You are a F-ing Idiot to be Long the Market

Boris Schlossberg

I was bearish Nasdaq in ‘99. I was bearish New York real estate in 2005. So I was early which in trading terms means that I was wrong. But I wasn’t trading stocks or real estate. I was looking at those assets an investor and while everyone else was getting margined out of their stock accounts or turned upside down on their mortgage, I (like some 19th-century immigrant) stayed in cold, hard cash. For a while, in 2008-09 I didn’t even keep my money in a bank and bought T-bills directly from the Treasury instead.

Now if you are the type of person who never sells your investments, never needs liquidity and always buys every dip in the market you can ignore every word of this column. I am sure you will be richer than Warren Buffett and I commend you on your ability to not need your money.

If on the other hand, you are looking to use your money for stuff like food, housing, travel, medical bills, you know, – life, then just as day follows night, there will come a time when you will wake up in the morning and half your savings will be gone before you could even login into your Ameritrade account.

I don’t want to rehash all the old arguments – that FAANG+M are the new Nifty Fifty. That my Upper West Side Apple store which routinely did more than 100M+ in business per year is now barren most of the time (yes it’s just the kind of bullshit anecdotal evidence that usually isn’t worth much – except when you are trying to gauge relative rather than absolute change.) There are many analysts much smarter than me that have made much better arguments as to the stretchiness of valuation.

No. What I want to tell you exactly how the crash will happen since I’ve lived through all of them starting with the “Big One” in 1987.

There will be some unexpected catalyst, or perhaps no catalyst at all – just a price cascade that will take the S&P down by 100 points in less than a minute. At first, the algos will step in and try their usual mean-reversion, vol-dampening routine but traders spooked by the move and investors looking to cash out long held profits will create customer flows that will quickly overwhelm the machines. The Spoos will start to dive again. Then, ignition algos seeing momentum will start to mercilessly pound the bids and drive the futures even lower. HFTs which only like to handle a couple of hundred shares at a clip will instantly turn off and suddenly all equity bids will disappear from the market. The exchanges will trigger circuit breakers and stop trading altogether. Now you will not be able to sell out at any price.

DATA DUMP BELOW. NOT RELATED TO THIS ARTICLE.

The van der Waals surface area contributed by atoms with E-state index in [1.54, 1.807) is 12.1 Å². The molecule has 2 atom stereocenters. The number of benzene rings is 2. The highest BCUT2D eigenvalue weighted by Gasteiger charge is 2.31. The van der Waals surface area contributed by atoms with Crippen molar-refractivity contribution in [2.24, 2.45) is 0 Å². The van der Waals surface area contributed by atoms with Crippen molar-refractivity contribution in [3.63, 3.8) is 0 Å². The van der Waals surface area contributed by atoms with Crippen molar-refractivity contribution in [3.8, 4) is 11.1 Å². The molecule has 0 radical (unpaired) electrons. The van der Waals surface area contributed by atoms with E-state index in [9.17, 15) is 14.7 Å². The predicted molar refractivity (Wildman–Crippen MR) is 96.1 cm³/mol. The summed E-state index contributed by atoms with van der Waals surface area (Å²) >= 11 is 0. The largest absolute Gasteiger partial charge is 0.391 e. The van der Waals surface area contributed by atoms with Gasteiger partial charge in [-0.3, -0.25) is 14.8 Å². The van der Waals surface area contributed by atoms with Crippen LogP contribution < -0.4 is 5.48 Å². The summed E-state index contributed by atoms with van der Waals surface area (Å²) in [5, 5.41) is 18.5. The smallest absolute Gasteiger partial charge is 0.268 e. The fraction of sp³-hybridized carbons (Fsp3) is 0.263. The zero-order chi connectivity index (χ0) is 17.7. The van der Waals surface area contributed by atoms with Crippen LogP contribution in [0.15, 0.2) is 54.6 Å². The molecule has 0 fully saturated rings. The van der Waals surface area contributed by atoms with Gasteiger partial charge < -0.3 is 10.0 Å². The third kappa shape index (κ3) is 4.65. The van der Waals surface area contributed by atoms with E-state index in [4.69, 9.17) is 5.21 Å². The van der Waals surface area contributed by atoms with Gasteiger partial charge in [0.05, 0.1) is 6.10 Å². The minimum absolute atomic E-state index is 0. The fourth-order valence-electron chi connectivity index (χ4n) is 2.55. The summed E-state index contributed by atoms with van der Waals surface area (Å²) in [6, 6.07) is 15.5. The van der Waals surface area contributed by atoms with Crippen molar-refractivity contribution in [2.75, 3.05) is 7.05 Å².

After a period of some time, the exchanges will once again reopen and once again investors will clamor to sell in order to salvage the profits build up over the years. Because really – who at this point is not long the market? Do you REALLY think that at 18,000 Dow someone will step in and say – “Wow – what bargain!” No – that’s going to happen later, much later, when the Dow is at 10,000 and you are left to wonder how 10 years of investment profits could be erased in a matter of 10 days.

I have absolutely no idea of when this will happen, but I do know that like all the other times before I will be safe rather than sorry and will stay in cold hard cash and let the rally pass me by.

The Biggest Sucker Bet in the Market

Boris Schlossberg

A CBOE options market-maker once said something that has stuck with me forever. “Take any athlete you know”, he said, “and I bet I can make them miss. Suppose you are playing with a great golfer and he is about to putt for par. Now before he makes a move, tell him that you’ll pay him $10,000 dollars if he sinks it, but he will have to pay you $10,000 if he misses.”